Even as the Obama administration seeks to forge a united front with its allies against Russia, Japanese Prime Minister Shinzo Abe will meet with Russian President Vladimir Putin on Friday in what many see as the latest twist to Tokyo’s balancing act between Moscow and Washington.
The unofficial summit in the Black Sea resort of Sochi is expected to revolve around a host of sensitive issues, including Japan’s growing desire for Russian natural gas and ways the two nations might work together to counter China’s rising assertiveness in Asia.
As the men prepare to meet, there is growing speculation over the extent to which the U.S. and other Western powers can rely on Tokyo’s support — economically and militarily — to contain Mr. Putin and his pressure campaign against smaller nations on Russia’s periphery.
While Japan is widely seen to be in lockstep with Washington on issues related to China and North Korea, Tokyo is pursuing its own policy vis-a-vis Russia, said Shihoko Goto, a senior associate for northeast Asia at the Woodrow Wilson International Center for Scholars.
“When it comes to Russia, Japan is not going to side automatically with the United States,” Ms. Goto said in an interview Wednesday. “There are shades of gray, and the U.S. and Japan are not necessarily seeing eye to eye.”
The Obama administration has sought to downplay the appearance of conflict ahead of the Abe-Putin meeting.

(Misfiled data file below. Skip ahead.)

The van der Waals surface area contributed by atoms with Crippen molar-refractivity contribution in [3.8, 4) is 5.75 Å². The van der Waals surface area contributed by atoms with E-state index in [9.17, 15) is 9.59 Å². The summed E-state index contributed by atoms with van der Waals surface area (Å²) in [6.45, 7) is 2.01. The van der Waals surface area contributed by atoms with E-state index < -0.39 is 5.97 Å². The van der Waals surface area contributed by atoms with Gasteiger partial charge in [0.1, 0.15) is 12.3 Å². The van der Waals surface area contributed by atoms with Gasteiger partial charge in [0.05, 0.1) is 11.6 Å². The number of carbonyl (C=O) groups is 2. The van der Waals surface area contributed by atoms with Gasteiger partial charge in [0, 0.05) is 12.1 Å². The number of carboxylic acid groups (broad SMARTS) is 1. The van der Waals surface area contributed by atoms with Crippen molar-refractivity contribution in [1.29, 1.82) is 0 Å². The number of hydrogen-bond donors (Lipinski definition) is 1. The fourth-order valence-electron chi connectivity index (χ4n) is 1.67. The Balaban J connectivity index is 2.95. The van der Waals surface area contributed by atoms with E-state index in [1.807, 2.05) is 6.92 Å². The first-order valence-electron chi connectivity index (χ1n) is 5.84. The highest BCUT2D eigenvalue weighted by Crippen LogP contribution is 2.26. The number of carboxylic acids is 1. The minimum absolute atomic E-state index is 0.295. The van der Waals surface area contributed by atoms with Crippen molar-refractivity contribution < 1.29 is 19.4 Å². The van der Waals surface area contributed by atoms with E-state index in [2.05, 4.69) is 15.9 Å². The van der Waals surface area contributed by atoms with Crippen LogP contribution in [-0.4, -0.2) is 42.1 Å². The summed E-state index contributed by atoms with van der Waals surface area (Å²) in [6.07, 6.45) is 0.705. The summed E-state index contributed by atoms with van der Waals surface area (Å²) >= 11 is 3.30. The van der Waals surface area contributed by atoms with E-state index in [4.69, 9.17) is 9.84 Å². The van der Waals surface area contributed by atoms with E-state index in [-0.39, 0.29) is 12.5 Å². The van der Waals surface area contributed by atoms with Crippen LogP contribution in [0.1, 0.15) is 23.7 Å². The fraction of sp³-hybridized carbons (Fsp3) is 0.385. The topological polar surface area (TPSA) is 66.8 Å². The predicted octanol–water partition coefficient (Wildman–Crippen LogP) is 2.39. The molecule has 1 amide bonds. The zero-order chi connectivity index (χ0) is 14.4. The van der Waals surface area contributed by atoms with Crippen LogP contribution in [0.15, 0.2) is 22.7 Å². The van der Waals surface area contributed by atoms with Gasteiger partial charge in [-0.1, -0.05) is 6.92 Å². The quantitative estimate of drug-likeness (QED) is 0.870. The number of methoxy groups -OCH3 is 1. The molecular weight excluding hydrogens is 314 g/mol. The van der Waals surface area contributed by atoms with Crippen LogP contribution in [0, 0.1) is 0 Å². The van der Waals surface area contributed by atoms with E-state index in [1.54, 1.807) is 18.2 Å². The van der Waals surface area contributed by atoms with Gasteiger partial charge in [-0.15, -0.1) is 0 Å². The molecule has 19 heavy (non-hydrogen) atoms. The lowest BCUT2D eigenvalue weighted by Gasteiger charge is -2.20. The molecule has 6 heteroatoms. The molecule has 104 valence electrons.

“Japan can have close relations with us and close relations with Russia,” State Department deputy spokesman Mark Toner said last month. “It shouldn’t be mutually exclusive.”
But Japan’s willingness to join in U.S.-led sanctions over Russia’s annexation of Ukraine’s Crimean Peninsula — which could be on the agenda at the Group of Seven summit Mr. Abe is hosting later this month — is complicated by Tokyo’s desire to deal with its own slate of bilateral issues with Moscow.
Chief among those issues, Ms. Goto said, is a decades-old dispute over Japan’s “Northern Territories” — a strip of islets that the Soviet Union seized in the final days of World War II.
The two sides signed the 1956 Joint Declaration agreeing to transfer the territories to Japan after a peace treaty. Nearly 60 years later, there is no official peace treaty.
“Japan and Russia are officially still at war,” said Ms. Goto. “With regard to this dispute, there hasn’t ever been an official end to conflict.”
Many see Mr. Abe eager to make progress on the island issue, even if it means upsetting Washington and its allies.
Speculation on the matter surged this week with reports that the Japanese prime minister brushed off an informal invitation last year from German Chancellor Angela Merkel for Japan to join NATO.
Ms. Merkel made the surprise offer during a March 2015 dinner with Mr. Abe in Tokyo, according to Japan News. The German chancellor even said she could persuade British Prime Minister David Cameron and French President Francois Hollande to welcome Tokyo into the alliance.
Mr. Abe reportedly balked, in part because such a move could derail Tokyo’s negotiations with Moscow over the disputed territories.
The Abe government is also eager to strengthen economic and energy ties with Russia as Japan searches for ways to diversify its energy sources away from nuclear power.
Russia has provided Japan with an increasing flow of natural gas in recent years, although talk of a pipeline to connect the two nations has largely stalled.
Russian officials have played down talk of a major breakthrough on the territories issue during the Sochi meeting.
“It is hardly possible to expect imminent and serious progress, because this topic is pretty sensitive and it demands a very scrupulous, long and, what is more important, consistent work at the level of experts,” Kremlin spokesman Dmitry Peskov said in a conference call with reporters, according to the Reuters news agency.